Disadvantages ?
Well there’s no denying these things cost money – the OZO kit is 1750 Euros new ! There is a lot of added weight – maybe 25Kg +, the motor alone is 10Kg. The battery in the rucksack does start to feel heavy after a while and doesn’t get any lighter as it loses charge ! The heavy rear hub motor does compromise the bike’s downhill performance, overwhelming the rear suspension and then bouncing out of control. There is some resistance from the motor when pedalling but it seems reasonable to me – pedalling on the flat is hard work anyway due to the fat tyres and overall weight, but is manageable.

All looking pretty good, but after a few rides the hub motor started making a funny noise… I’ve contacted OZO and they think it is a hub bearing so it will have to go back to them for a replacement…


Box Trailer

As a close follower of this Blog you will be aware that I had decided to go down the route of a small car plus trailer for my summer shade sail deliveries. The car was covered in the previous post :
http://v2xs.com/ford-focus-2/

I was looking for a relatively lightweight (Max 500 Kg gross weight) box-type trailer. Trailers of this size don’t need to be separately registered in France, are covered by the towing vehicle insurance and can be driven on a normal car license. Shortly after beginning my search I found an ad on a local Facebook Group that appeared to be the ideal solution. I got in touch with the seller and, completely ignoring the sage advice of “Caveat Emptor”, I agreed to buy it without seeing it. The seller very kindly agreed to deliver the trailer 50Km to Alexander’s house in Limoges – this was during lockdown so I had no legal means of being able to view the trailer in advance. The price was right, the deal was done and the trailer duly delivered. It then sat in Alexander’s garden for nearly two months until I had the opportunity to collect it. Once I had got the trailer back home and started to inspect it, I quickly realised it wasn’t such a good deal after all…

The main problem was that the wooden floor of the trailer was completely rotten and needed replacing. The owner had covered the floor with lino so on initial inspection it looked OK, but having peeled back the lino the floor itself was very soggy and falling apart. Having started to strip out the floor the second issue quickly became apparent – the chassis frame was rusty and would need rubbing down and repainting. Fortunately the structure was solid and it was only surface rust, but it was another job I wasn’t expecting.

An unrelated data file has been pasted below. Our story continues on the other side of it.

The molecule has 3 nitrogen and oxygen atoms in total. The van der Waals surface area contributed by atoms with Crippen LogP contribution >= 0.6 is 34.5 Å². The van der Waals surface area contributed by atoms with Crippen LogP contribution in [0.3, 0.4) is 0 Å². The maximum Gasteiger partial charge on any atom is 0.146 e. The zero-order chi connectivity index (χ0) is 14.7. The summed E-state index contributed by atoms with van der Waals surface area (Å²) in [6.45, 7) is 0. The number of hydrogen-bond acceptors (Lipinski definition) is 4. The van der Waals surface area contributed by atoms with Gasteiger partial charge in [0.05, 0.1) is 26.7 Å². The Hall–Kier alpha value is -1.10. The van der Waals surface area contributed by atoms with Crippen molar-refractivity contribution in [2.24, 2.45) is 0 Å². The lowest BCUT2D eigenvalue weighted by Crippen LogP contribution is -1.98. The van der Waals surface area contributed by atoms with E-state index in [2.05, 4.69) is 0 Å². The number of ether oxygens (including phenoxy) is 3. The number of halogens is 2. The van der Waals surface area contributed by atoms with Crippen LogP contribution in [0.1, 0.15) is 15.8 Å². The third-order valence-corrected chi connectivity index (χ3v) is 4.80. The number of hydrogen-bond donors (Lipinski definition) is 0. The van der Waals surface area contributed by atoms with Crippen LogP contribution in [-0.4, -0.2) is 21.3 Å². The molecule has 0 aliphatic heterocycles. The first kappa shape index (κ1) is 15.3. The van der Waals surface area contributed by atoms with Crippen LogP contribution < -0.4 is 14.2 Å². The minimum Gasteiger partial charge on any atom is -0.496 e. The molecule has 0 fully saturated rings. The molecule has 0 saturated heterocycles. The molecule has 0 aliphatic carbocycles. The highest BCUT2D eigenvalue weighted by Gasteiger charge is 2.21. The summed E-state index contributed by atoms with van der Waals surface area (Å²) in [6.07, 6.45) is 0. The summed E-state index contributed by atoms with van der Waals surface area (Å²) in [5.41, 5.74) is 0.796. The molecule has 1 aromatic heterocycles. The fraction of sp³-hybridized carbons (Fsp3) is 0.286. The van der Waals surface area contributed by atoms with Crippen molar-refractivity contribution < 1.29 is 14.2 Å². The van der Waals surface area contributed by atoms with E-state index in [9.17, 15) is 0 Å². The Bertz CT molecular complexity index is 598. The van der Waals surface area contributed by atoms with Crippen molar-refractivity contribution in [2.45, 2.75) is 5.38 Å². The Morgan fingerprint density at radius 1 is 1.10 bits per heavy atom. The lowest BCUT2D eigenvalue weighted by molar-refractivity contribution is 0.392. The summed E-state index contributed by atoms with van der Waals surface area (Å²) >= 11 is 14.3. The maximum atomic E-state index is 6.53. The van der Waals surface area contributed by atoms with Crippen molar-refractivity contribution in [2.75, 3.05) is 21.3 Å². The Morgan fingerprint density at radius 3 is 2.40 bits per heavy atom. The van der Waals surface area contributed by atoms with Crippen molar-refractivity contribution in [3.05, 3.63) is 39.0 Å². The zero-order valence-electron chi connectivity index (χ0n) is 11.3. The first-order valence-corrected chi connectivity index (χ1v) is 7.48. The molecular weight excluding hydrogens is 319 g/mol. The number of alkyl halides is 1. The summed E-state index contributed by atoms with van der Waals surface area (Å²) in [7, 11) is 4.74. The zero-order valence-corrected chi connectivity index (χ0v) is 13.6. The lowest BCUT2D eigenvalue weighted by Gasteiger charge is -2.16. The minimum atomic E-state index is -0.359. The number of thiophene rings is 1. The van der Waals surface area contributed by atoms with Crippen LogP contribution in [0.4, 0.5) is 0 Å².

Rotten floor stripped out
Mushroom crop removed !


Other issues were that one of the tyres turned out to have a slow puncture and the other one wasn’t much better as the rubber was badly cracked. Finally the electrics were a mess and the lights didn’t work so would need fixing or replacing. Altogether quite a catalogue of jobs that meant the trailer definitely wasn’t a bargain. And I now had no choice but to fix it before I could use it and even if I just decided to resell it there was still a lot of work to do. Lesson learnt ? Maybe…

I visited a few of the local DIY shops to price up a replacement floor. The correct trailer-spec marine grade plywood was expensive and only available to special order so I started looking at alternatives. It’s not the right time of year for decking so the stores had some leftover stock that was cheap which set me thinking. I felt sure it would do the job and is treated timber but was concerned about the expansion due to temperature and humidity. The store also had some composite decking which was more expensive but a lot cheaper than the marine plywood so I bought some lengths of that. It was a few mm thicker than the original floor so had to be shaved at each end to get it to fit in the existing metal framework. In addition the composite decking is hollow and I didn’t want to leave the ends exposed as they looked rather odd and would be a hiding place for dirt and spiders. At the front end I welded in a new section of angle iron to block off the ends and at the rear fitted a strip of Aluminium checker plate which had the added advantage of protecting the loading lip. The end result was very tidy.

Painted chassis and interior..
Composite decking planks to make the new floor…
Looking good…
Edge finish…

I decided to rub down the interior wood work and treat it to a coat of paint to brighten the interior and generally make the trailer a bit more presentable – I had some old pots of paint left over (don’t we all ?) and managed to choose what I thought were complimentary shades…